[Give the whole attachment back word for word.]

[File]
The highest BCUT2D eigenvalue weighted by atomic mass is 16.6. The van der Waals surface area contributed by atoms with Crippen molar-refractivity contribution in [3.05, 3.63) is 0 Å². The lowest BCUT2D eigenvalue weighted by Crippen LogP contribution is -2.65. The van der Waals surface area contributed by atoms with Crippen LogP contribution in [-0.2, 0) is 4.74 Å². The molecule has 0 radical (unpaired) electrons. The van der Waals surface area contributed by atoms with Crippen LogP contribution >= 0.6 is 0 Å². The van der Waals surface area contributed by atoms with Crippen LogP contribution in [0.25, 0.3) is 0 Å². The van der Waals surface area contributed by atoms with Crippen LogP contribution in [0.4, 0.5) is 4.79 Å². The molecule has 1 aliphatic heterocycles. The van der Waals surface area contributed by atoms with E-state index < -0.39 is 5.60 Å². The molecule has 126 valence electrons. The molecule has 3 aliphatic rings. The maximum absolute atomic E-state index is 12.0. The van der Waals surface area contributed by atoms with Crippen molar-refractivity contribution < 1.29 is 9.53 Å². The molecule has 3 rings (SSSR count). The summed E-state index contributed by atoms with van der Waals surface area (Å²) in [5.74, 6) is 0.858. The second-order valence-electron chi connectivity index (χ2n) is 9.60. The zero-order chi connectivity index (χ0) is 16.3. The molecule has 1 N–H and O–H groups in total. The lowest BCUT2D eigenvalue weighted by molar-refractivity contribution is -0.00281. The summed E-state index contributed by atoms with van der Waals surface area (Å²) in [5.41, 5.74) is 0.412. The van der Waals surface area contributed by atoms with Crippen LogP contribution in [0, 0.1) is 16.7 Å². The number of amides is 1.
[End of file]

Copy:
The highest BCUT2D eigenvalue weighted by atomic mass is 16.6. The van der Waals surface area contributed by atoms with Crippen molar-refractivity contribution in [3.05, 3.63) is 0 Å². The lowest BCUT2D eigenvalue weighted by Crippen LogP contribution is -2.65. The van der Waals surface area contributed by atoms with Crippen LogP contribution in [-0.2, 0) is 4.74 Å². The molecule has 0 radical (unpaired) electrons. The van der Waals surface area contributed by atoms with Crippen LogP contribution >= 0.6 is 0 Å². The van der Waals surface area contributed by atoms with Crippen LogP contribution in [0.25, 0.3) is 0 Å². The van der Waals surface area contributed by atoms with Crippen LogP contribution in [0.4, 0.5) is 4.79 Å². The molecule has 1 aliphatic heterocycles. The van der Waals surface area contributed by atoms with E-state index < -0.39 is 5.60 Å². The molecule has 126 valence electrons. The molecule has 3 aliphatic rings. The maximum absolute atomic E-state index is 12.0. The van der Waals surface area contributed by atoms with Crippen molar-refractivity contribution < 1.29 is 9.53 Å². The molecule has 3 rings (SSSR count). The summed E-state index contributed by atoms with van der Waals surface area (Å²) in [5.74, 6) is 0.858. The second-order valence-electron chi connectivity index (χ2n) is 9.60. The zero-order chi connectivity index (χ0) is 16.3. The molecule has 1 N–H and O–H groups in total. The lowest BCUT2D eigenvalue weighted by molar-refractivity contribution is -0.00281. The summed E-state index contributed by atoms with van der Waals surface area (Å²) in [5.41, 5.74) is 0.412. The van der Waals surface area contributed by atoms with Crippen LogP contribution in [0, 0.1) is 16.7 Å². The number of amides is 1.